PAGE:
Fabio Trabocchi has long been praised for his skill in cooking seafood. A native of the Italian region of Le Marche, the chef and owner of Washington, D.C., restaurants Fiola, a modern Italian trattoria, and Casa Luca, a new casual osteria, grew up 20 minutes from the Adriatic Sea.
Early in his career, Trabocchi worked at seaside restaurants with counters where guests would select the fish they wanted prepared for them. Trabocchi plans to bring that experience to Washington this December, when Fiola Mare is scheduled to open on the Georgetown waterfront. The restaurant will include an outdoor patio with a retractable roof for year-round use.
Trabocchi was named a Food & Wine magazine Best New Chef in 2002, when he was chef at Maestro at the Ritz-Carlton, Tysons Corner, in McLean, Va. During his tenure there, he was also named best chef in the Mid-Atlantic in 2006 by the James Beard Foundation. Fiola was named one of the best new restaurants in 2012 by Bon Appétit magazine, an acknowledgement it also received from Esquire in 2011.
Trabocchi discussed his plans for Fiola Mare, as well as the recently opened Casa Luca, with Nation’s Restaurant News.
Why open a seafood restaurant?
I love seafood, to start with. I’m excited to cook everything, but maybe a little bit more when it comes to seafood.
I grew up within 20 minutes of Adriatic Sea. In 20 minutes we’re on the water and in 30 minutes we’re in the mountains. That was one of the beauties of being exposed to both land products and seafood products.
What types of dishes do you plan to serve?
We have drafted the menu, but we’re still working on it. There will be Italian seafood and pasta, crudo and an oyster bar, salads and pastries, and grilled whole fish carved tableside. The fish will come from all over — from Maine to California, Latin America, Italy, Spain, Portugal.
We’ll make some classical Italian dishes and some things that are more contemporary.
There’s a bounty of seafood out there. From here [in the D.C. area] we’ll use jumbo lump crab and soft-shell crab, and in the Northeast there’s wild striped sea bass, Belon oysters, Nantucket Bay scallops and spot prawns. From the West Coast we’ll get Catalina Island sea urchins that are delicious.
The inspiration for Fiola Mare is from restaurants on the sea where I worked early in my career. The restaurant will be overlooking water from every window. It will have an open kitchen and a counter where people can choose their own fish, like they do on the Adriatic.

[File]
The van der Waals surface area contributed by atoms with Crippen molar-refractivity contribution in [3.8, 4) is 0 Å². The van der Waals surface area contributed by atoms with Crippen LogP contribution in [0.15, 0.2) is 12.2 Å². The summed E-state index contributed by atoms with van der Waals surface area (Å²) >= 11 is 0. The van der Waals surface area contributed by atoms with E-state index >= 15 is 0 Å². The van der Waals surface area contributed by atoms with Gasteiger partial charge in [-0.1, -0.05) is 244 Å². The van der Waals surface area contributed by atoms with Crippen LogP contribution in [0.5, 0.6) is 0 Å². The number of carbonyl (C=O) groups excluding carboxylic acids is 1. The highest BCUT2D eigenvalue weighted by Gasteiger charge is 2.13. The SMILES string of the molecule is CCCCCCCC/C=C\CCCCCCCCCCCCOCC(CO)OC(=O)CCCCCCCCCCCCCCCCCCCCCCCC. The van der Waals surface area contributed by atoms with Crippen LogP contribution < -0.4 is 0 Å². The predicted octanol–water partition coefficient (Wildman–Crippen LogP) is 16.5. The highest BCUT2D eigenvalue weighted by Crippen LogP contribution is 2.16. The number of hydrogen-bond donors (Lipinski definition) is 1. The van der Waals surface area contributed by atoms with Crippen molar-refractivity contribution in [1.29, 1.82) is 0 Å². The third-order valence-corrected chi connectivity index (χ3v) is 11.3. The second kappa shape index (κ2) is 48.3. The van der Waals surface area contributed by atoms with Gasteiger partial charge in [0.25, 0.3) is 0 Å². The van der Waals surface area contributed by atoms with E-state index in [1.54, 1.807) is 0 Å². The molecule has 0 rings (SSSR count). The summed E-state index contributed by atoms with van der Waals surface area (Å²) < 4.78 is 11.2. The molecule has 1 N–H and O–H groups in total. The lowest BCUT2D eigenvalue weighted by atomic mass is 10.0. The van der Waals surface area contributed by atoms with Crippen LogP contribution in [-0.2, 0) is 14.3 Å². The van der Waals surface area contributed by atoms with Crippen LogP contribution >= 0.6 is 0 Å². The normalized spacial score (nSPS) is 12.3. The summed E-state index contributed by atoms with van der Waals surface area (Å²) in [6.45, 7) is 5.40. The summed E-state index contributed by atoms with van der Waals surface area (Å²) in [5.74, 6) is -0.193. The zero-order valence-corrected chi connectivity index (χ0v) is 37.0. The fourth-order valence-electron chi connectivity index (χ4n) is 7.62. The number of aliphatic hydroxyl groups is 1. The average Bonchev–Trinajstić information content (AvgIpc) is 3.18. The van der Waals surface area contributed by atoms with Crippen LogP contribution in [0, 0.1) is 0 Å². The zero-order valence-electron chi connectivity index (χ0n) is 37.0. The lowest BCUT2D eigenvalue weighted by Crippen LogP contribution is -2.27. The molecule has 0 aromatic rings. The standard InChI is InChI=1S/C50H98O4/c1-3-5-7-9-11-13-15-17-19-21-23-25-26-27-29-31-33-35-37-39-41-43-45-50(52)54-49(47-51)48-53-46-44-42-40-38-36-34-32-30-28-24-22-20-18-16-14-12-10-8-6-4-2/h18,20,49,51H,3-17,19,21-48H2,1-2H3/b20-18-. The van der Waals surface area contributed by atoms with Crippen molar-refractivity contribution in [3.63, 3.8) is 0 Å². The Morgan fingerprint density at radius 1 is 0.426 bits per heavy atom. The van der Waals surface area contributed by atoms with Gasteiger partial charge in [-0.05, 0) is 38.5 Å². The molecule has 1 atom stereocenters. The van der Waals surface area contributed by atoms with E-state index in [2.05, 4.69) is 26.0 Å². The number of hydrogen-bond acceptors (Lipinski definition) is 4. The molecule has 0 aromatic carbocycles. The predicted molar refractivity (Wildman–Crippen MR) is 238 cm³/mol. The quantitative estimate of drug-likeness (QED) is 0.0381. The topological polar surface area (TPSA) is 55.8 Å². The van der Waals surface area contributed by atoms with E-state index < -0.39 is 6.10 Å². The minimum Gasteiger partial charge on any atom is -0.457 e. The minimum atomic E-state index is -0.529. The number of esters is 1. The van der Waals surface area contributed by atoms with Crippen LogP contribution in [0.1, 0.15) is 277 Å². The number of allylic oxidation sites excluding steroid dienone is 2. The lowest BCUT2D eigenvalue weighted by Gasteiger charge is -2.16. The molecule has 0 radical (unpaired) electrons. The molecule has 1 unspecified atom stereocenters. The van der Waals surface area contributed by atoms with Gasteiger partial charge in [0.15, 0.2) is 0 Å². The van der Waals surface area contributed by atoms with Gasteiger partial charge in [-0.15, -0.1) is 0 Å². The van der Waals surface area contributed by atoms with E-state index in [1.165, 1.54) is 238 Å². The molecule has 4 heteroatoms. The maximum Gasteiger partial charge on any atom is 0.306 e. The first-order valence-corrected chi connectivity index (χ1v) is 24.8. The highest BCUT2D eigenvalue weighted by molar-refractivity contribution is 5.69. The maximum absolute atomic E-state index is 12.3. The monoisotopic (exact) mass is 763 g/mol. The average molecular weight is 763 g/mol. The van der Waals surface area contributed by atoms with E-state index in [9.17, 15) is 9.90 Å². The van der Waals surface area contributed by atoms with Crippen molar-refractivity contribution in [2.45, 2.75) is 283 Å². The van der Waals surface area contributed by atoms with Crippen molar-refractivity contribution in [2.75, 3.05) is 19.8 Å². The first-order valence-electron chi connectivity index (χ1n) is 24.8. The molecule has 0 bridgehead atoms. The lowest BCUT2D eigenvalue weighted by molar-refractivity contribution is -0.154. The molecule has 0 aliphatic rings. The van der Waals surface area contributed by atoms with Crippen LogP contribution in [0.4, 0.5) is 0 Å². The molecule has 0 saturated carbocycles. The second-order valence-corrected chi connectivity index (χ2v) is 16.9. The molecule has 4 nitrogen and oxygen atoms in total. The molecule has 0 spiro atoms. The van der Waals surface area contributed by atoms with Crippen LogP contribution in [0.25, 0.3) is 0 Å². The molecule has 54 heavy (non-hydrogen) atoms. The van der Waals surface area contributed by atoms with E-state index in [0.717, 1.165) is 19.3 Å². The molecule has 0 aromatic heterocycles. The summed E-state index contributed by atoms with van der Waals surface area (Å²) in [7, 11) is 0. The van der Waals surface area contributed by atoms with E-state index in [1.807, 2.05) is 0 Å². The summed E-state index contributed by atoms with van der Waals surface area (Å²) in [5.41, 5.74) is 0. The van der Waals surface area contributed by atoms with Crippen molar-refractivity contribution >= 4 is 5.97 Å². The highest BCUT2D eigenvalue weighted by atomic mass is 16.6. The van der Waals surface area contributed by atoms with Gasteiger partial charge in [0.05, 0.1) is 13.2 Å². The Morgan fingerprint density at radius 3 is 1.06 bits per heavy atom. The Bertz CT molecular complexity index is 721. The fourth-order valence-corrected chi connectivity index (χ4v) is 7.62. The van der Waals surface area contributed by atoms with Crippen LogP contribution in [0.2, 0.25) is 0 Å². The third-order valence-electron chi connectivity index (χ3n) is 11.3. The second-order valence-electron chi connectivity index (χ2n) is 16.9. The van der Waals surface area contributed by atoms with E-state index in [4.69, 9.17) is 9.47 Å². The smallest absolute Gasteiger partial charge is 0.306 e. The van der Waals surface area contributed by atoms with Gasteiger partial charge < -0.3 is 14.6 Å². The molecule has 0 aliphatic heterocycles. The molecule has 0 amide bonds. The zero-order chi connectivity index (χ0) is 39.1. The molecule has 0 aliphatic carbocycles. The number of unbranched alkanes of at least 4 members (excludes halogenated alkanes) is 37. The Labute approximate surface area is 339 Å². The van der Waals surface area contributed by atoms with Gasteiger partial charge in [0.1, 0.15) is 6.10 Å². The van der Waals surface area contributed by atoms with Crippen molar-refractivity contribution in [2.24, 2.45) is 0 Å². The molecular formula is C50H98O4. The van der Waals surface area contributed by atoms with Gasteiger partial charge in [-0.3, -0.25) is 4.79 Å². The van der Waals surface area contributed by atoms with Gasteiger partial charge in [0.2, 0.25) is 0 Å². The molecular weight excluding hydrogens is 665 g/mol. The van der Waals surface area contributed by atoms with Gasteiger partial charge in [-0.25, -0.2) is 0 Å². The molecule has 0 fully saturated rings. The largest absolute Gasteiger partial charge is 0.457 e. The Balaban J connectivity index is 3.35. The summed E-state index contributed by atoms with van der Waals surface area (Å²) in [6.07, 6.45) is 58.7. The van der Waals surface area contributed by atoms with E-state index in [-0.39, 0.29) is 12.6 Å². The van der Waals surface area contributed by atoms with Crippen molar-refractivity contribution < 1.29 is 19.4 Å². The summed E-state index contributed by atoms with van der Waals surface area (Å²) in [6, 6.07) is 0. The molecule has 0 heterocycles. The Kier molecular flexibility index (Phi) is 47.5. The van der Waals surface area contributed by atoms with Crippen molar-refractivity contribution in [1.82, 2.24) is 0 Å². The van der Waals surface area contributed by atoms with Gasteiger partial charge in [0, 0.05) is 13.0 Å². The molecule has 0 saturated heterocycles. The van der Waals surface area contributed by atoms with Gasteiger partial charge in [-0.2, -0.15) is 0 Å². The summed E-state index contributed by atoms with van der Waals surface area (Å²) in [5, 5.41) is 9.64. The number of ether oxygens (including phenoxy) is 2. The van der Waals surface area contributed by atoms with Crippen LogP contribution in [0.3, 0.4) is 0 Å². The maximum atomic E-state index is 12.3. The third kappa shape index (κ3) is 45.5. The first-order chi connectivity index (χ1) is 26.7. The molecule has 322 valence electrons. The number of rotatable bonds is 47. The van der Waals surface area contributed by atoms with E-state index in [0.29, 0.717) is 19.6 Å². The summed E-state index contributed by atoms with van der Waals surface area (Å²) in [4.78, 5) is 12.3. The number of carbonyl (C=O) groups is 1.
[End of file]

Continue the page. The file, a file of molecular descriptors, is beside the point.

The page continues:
But on the Adriatic the fish is local. Do you face challenges sourcing seafood for Fiola Mare?
Even at Fiola, our biggest part of the menu is seafood. That’s what we sell the most of. It’s a matter of coordinating schedules with suppliers from all over the country and Europe as well. We might have to talk about seafood at 5 in the morning when they first see the fish at the auctions. At the same time, they’re going to have their reports from fishmongers in Portugal and Spain about what’s coming in. So the menu will change frequently depending on availability of local seafood and what’s available abroad.
We won’t make big orders of ingredients when they’re coming from afar, because we don’t want to sit on ingredients that have already been traveling. It’s important to use what’s sustainable and that has the shortest time out of the water as possible.
A look at Casa Luca
What is Casa Luca like?
Casa Luca is inspired by the regional cuisine of Le Marche. It’s untouched, non-elevated regional cuisine. We did some specific selections of seven wines on tap. A glass is $9, half a liter is $22 to $25, and cocktails are $13.
We also have 10 red wines and 10 whites by the bottle that are each $28. We did that so the customer could choose a wine and not feel guilty about a second bottle, but also to try varietals they might not have tried before.
And if someone wants to go into the upper cellar selections, we have 10 whites and 10 reds for $50 to $110.
The cocktails are based on Italian amaros. We have custom-made cured meats and custom cheeses, and a pasta room in the restaurant.
You said Casa Luca’s food is inspired by Le Marche. Isn’t all of your food inspired by Le Marche?
At Fiola I take [traditional dishes from Le Marche] and elevate it to fine dining. We have 600 wines there and much more formal service.
Casa Luca is the food of my family growing up. It’s inspired by my son, Luca, who is an active little chef, nine years old. He thinks it’s really interesting being with us in the kitchen every weekend, and that’s how the inspiration started.
I also started cooking when I was around that age. My dad was a farmer, and every weekend he took me to farms to do our grocery shopping. He cooked a big Sunday meal every weekend. That’s how my love for that good food started for me. Luca’s hanging out in the kitchen, he gets to see the product, he’s helping with some preparation, he’s even helping with service sometimes.
Why did you decide to open a more casual restaurant?
I always wanted to do something that is more casual. I guess you hear that a lot these days, but I really wanted to make the food that I grew up with. The opportunity came along and it made sense to do that.
Casa Luca’s only been open for two weeks, but how has business been?
It’s been very good. Any time you start a new business, you always have certain expectations. We’re working out the kinks, but we’ve exceeded expectations. It’s been received very well. [The customers] are doing what they’re supposed to be doing, which is sharing and having family-style meals.